Low weight capacity: Generally, it’s a good idea to shift away from any bench that doesn’t have a 500-pound weight capacity. Even if you don’t plan on lifting heavy, it’s important to opt for a bench that can safely support you, the weight you’ll be lifting, and any added impact that might occur during use.
That being said, there are a few sub-500-pound benches on this list that we do like. Benches like those listed from Escape Fitness and NordicTrack are NOT sturdy to the level we’d want for heavy-lifters, but they also don’t pretend to be.
Every bench on the market should have a listed weight rating, so consider it a red flag if that information isn’t made accessible on a manufacturer’s product page. The thicker the steel used to make the bench, the stronger it is; we recommend opting for 11-gauge steel when possible, as it’s most commonly used in benches with at least a 1,000-pound rating.
As NYC-based trainer David Otey, C.S.C.S., states, “No one wants to buy a bench that is rickety and unsafe.”
Short return or warranty period: Return policies and warranties represent the manufacturer’s confidence in their product. And with most home gym equipment manufacturers, the better the quality, the better the warranty. In the case that something goes wrong with your bench, it’s important to know your investment is protected, so look for benches that come with at least a 1-year warranty.
Padding: The right balance between stiff and cushioned padding is essential to ensure your bench will stay in good condition with use. Highly cushioned benches might feel nice, but they tend to deform over time, creating an even surface. While most padding is stitched to the bench, some is stapled, which tends to lift away from the bench’s frame eventually. Not enough padding isn’t good either, as you’ll feel like you’re lying on a plywood board, according to Otey.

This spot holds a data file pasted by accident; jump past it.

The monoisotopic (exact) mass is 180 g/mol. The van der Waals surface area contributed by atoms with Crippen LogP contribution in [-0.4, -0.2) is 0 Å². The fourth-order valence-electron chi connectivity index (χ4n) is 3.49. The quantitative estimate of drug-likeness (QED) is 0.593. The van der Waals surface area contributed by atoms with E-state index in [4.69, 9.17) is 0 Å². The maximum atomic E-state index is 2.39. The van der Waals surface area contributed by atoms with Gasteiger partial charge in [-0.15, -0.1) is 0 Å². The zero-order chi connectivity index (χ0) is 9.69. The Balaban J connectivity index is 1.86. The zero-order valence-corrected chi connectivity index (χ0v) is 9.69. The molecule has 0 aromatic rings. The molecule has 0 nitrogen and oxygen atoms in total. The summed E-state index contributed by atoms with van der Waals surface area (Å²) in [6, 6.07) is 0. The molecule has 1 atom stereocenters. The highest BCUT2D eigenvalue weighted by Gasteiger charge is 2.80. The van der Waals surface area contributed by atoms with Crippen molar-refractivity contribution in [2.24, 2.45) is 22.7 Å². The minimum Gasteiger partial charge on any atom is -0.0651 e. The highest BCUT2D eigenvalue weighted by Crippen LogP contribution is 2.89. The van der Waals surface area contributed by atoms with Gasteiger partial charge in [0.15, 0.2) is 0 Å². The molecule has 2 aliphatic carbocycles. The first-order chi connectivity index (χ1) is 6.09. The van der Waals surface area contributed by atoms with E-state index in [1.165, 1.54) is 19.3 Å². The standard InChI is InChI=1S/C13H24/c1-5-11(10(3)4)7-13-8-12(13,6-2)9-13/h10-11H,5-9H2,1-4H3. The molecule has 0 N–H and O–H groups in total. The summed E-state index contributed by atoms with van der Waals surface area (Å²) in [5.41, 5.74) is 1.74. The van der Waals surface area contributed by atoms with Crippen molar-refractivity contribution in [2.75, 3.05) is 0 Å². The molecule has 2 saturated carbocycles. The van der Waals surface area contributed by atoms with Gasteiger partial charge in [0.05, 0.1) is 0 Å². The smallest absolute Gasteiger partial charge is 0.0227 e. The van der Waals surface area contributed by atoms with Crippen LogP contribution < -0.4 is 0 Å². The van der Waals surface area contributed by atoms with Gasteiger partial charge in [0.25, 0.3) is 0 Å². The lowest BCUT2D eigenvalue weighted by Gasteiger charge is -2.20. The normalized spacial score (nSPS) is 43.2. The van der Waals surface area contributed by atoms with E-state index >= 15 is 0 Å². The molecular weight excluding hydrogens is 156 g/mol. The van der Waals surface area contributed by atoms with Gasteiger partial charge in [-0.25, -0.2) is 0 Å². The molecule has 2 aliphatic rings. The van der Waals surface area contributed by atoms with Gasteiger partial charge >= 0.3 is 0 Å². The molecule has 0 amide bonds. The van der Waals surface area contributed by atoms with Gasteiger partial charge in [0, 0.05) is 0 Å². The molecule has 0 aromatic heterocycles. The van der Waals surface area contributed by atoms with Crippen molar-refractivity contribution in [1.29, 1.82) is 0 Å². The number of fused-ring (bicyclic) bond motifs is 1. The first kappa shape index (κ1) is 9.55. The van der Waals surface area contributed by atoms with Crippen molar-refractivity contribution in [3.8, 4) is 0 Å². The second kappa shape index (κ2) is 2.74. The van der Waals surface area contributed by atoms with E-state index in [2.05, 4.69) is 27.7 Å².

Pad gaps: If you plan on using your adjustable bench for flat bench variations, be mindful of the distance between the back pad and seat pad (otherwise known as the ‘pad gap’). Anything larger than 2 inches will be noticeable and may feel uncomfortable during certain lifts.
Price: The type of bench, specifications and features offered, quality of the materials, and durability of the build all contribute to the price tag you’ll pay for a given bench. As a rule of thumb, cheap options will ultimately pack less value in the long-term.
Other features: Consider the type of bench you’re looking for and whether you’ll need to move it around your at-home gym space. Adjustable benches tend to weigh more, so you’ll want one with wheels and/or handles to make setting up and stowing away a breeze.
Consider the bench’s base, too. Heavier benches (like the Prime Fitness or Hammer options above) are sturdy enough that, when you’re doing, say, a spider curl or incline row and you throw your chest against the bench, it won’t slide. But if you purchase a lighter-weight bench, such as a Bowflex or even Flybird model, you definitely want something with rubber grips. Without them, the bench will slide away if you lean against it. If you opt for a model (or already have one) without grips, throw a yoga mat underfoot for some extra stick.